And for that reason for those who are the first to sail on some of these ocean-going voyages, there must have been some pretty compelling reasons for them to literally risk their lives to search – to sail off into the unknown. So that brings me to my next point in the next slide. Historians often refer to a trio of motivations for some of these earliest explorers as Gold, God and Glory. And as you can see here, gold really involves more than just the yellow metal that we think of it.

And, in fact, that wasn’t even the original lure for explorers like Christopher Columbus. He wasn’t looking for gold. He didn’t know that there were new continents that he was going to stumble upon. Instead, he, like many of his age, were interested in trying to find routes to the far east – trade routes specifically for the trade in spices. Europeans had an almost insatiable demand for a number of exotic spices that did not grow in the climate of Europe. instead Many of those grew very far away in regions such as present-day India and China.

The overland trip to go get those spices just took forever. I mean, you’re crossing the largest land mass in the world – a very dangerous trip. That meant that for those who came back to Europe with this very valuable cargo they had to charge a huge markup on it to be able to make money.

And so what they had been doing – what Europeans had been doing – and if you’ll take a look at the map here and follow my cursor, you’ll notice that they had been taking a sort of a shortcut partially through water. They were moving through the Mediterranean sea. I’ll go up to the bigger map here on top and show you what I mean.

They were leaving – they were cutting through the Mediterranean sea then going overland for just a little bit coming out into the Red Sea or the Persian Gulf. And then, coming back to this larger map below, then they were taking the final leg of their journey through the Indian Ocean to get to their destination. An ocean-going way to get to the far east drastically cut down the time it took. And, as a result, it also made the resulting product cheaper. Less time, less money spent hiring people to go get these things for a longer period of time means you can pass along the savings to consumers.

Now where am I going with all this? Well, the deal is is that by the end of the 15th century the eastern Mediterranean – what we think of today as the Arabian Peninsula, North Africa, the present-day country of Turkey – by the 15th century this area had been taken over by the Ottoman Empire. You can see the map up here where I have the the region shaded in yellow – taken over by the Ottomans. These Muslim invaders decided that they’re going to cut off access to the eastern Mediterranean. They’re no longer going to allow these Christian western Europeans to cut through their backyard to get to the far east.

So what that means is – again – moving to my map here on the bottom, is you’re going to see Europeans looking for other ocean-going ways to get to the far east. If they can’t use the Mediterranean – the shortcut they’re accustomed to – then the Portuguese will start this out – and they will begin sailing around this huge landmass to the south of them that we think of as the African continent today. The Portuguese will be the first to navigate around the horn of Africa and make their way to the far east.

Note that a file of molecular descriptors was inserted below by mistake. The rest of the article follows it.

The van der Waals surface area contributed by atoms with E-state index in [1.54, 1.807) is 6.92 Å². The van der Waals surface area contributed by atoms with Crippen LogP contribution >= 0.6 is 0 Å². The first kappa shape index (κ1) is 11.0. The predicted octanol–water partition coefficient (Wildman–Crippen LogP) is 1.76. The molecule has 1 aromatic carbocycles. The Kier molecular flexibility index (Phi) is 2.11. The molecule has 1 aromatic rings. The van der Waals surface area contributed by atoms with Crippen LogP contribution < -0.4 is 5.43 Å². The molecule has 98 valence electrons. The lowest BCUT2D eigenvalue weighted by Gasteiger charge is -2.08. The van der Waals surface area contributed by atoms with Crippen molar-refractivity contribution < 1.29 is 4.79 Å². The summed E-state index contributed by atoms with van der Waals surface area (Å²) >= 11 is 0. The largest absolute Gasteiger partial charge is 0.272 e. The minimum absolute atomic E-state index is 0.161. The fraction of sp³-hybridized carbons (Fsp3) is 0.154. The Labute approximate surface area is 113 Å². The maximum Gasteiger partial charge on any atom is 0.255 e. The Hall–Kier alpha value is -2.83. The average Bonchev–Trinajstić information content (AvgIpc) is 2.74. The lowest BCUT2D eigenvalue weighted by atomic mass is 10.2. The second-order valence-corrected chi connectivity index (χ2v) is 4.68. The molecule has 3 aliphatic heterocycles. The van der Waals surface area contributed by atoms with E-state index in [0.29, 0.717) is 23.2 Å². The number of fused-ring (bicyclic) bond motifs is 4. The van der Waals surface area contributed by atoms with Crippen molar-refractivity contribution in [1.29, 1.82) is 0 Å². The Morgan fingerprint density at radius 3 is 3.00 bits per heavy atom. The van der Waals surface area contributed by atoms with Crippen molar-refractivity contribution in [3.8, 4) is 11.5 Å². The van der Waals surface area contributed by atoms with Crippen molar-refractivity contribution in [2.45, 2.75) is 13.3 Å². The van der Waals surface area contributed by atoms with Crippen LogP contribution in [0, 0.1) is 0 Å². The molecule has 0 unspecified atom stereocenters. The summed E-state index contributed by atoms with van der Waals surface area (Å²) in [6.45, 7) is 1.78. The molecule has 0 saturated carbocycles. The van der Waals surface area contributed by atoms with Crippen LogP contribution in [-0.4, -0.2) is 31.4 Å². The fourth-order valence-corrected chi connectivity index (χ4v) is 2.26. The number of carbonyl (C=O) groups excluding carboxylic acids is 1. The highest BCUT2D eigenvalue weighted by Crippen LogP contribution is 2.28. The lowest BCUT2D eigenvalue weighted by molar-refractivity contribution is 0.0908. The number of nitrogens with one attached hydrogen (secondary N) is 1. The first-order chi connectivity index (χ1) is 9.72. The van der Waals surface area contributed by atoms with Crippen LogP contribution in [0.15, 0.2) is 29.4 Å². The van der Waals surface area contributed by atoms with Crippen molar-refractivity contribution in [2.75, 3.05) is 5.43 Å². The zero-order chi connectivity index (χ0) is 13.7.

That will be different though for other European powers who cannot Follow in the wake of the Portuguese because the Portuguese want to hold tight to their particular trade route. So that leads us to the case of the country of Spain and their underwriting Christopher Columbus to sail west. This was his hope. He’s going to leave Europe.

He’s going to sail west to get to the east. What he miscalculated was how big the globe is. And he also miscalculated – he didn’t realize there were these two continents that we think of as North and South America here. So that is how Columbus ends up bumping into several continents that were at this point unknown to Europeans.

And he did all this on behalf of the king and queen of Spain – Ferdinand and Isabella, who decided to that this might be a good business venture for them. I want to move on, though. And I do want to mention that if you didn’t have someone with deep pockets like a king and a queen in the case of Columbus, you might have to look for private financiers for some of these voyages.

And I want to make this point right now. Even though we’re not yet to the first English settlements in North America, we’re going to start out with Spain and then move on to France and then get to England But I want to go ahead and make this point right now. It takes a lot of money to finance some of these early voyages of exploration. You’ve got to get ships.

You’ve got to hire sailors. You’ve got to have supplies. They’re sailing off for who knows how long. So you need a lot of upfront financing. Joint-stock companies will be crucial in financing the first English settlements in the new world.

For example. the Virginia Company of London will help to underwrite the Jamestown colony. We’ll be talking about that as we move on. Later on another private company – the Massachusetts Bay Company – will end up financing the second Puritan voyage to New England or Massachusetts at that time. So just understand and understand what these joint stock companies are and the role that they played in the first English settlement of the colonies. All right so, back to Spain.

Since they are the first European power that in a sustained fashion will come into contact with North America, what will later become the United States – back to the issue of Spain. So Christopher Columbus, even though he’s Italian, he’s found people who are willing to pay for his voyage in the monarchs of Spain – Ferdinand, Isabella. They want to do this to find those the spice routes, those trade routes to the far east/ Another way in which Columbus gets Ferdinand and Isabella to sign on to underwrite this voyage is he – a very devout Catholic – will argue to these Catholic regents “Let’s do this thing, okay?

Not only will I make you money, but I’ll be able to spread Roman Catholicism around the world.” This too was a very attractive proposition from their standpoint. So it’s not surprising that after Columbus, for subsequent Spanish who are coming into especially North America, that you’re going to see a string of Catholic missions established throughout what we think of as the desert Southwest. Even here in Georgia off St.